Alan Perez (Gibraltar) July

Lotto in Lichtenberg

Alan Perez got to learn to know the district in a very personal way – and connected very different places, inhabitans and vistitors of Berlin-Lichtenberg with his project.
During his ways through the widespread district he spoke to people on the street and asked them to play the lottery announcer. The wooden balls they fished out of an especially printed „Lichtenberg Lotto Travel“ hessian bag were inscribed with the names of public transportation stops as well as of district areas in Lichtenberg. Afterwards he asked the person that drew the ball for a selfie, which will later be exhibited.

(Far from not only) imaginary connections between humans, the point they were at that moment, and the randomly drawn places were being linked, quasi automatically.
More than a few of the art project’s random participants had a story to tell: „In 1988 I was an inmate at the Stasi prison for one year“, a gentle sir reported in fluent English at sun flooded Rummelsburger Bucht, after having drawn the „Hohenschönhausen“ ball. A woman on the S-Bahn bridge in Neu-Hohenschönhausen drew the „Nöldnerplatz“ ball and her eyes started to shine, for the reason that her sister lives just there. „Maybe this brings me a bit of luck“ she said before departing on her bicycle. Both the artist from (British) Gibraltar and a business man from London, who was in Berlin only for a few hours, were amazed to meet – of all things in front of the shopping mall close to Tierpark.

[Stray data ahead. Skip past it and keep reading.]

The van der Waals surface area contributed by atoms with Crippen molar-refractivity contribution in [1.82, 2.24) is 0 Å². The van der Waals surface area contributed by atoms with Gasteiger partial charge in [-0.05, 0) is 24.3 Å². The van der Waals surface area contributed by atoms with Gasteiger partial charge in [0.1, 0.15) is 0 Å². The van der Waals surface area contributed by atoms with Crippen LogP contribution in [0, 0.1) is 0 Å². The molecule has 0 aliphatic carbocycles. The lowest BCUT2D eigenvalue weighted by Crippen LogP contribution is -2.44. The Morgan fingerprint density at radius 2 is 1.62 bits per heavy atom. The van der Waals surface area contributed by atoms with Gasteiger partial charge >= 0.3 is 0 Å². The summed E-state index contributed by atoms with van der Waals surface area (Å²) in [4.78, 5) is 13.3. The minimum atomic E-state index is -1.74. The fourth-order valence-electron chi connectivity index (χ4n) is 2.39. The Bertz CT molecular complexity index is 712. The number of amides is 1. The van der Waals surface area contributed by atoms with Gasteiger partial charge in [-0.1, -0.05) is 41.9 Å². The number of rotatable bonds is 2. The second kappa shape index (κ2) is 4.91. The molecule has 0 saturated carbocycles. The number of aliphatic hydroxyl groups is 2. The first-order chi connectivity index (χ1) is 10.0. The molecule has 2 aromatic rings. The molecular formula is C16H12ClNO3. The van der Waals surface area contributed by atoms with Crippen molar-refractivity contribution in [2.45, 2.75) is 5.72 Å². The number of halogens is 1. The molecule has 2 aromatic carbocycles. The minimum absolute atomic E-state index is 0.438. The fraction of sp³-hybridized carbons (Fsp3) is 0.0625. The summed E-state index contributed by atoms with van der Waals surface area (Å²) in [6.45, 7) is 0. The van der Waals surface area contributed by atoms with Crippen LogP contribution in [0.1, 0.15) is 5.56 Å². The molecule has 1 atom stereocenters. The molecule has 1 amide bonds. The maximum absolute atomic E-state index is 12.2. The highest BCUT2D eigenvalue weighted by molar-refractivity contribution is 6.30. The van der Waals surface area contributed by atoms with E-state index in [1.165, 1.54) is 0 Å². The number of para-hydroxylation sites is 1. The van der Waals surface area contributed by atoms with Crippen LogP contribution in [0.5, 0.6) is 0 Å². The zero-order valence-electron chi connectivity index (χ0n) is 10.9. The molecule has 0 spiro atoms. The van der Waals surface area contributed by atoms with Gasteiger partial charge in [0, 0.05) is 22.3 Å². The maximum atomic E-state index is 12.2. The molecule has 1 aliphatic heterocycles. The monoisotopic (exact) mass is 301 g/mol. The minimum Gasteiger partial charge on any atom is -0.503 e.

But not only open hearted reactions, the willingness to take part, and a small story to spice and line the experiment were to experience – brusque, quick refusal by hounded citizens or an unfriendly „we don’t buy anything“ by classic old men on a park bench, or clearly expressed distrust in the face of being offered to communicate with a stranger, to take part in art, and also facing photographic documentation were common occurrence. These reactions also draw the image of an urban area that is emotionally characterized by its history as well as by its architecture.

However, the result is a meaningful portrait of Lichtenberg’s population structure – lines between very different places, stories and faces. Also in Lichtberg some people knew about freewheeling monkeys, a big rock, and an airstrip that crosses a freeway. With the exhibition of their selfies in Gibraltar, they and their diverse district are now connected with this special place at Europe’s end, as well as Alan Perez will not so quickly forget Lichtenberg’s diversity between tower blocks and renovated traditional buildings. (Max Sudhues, July 2016)

August, 2016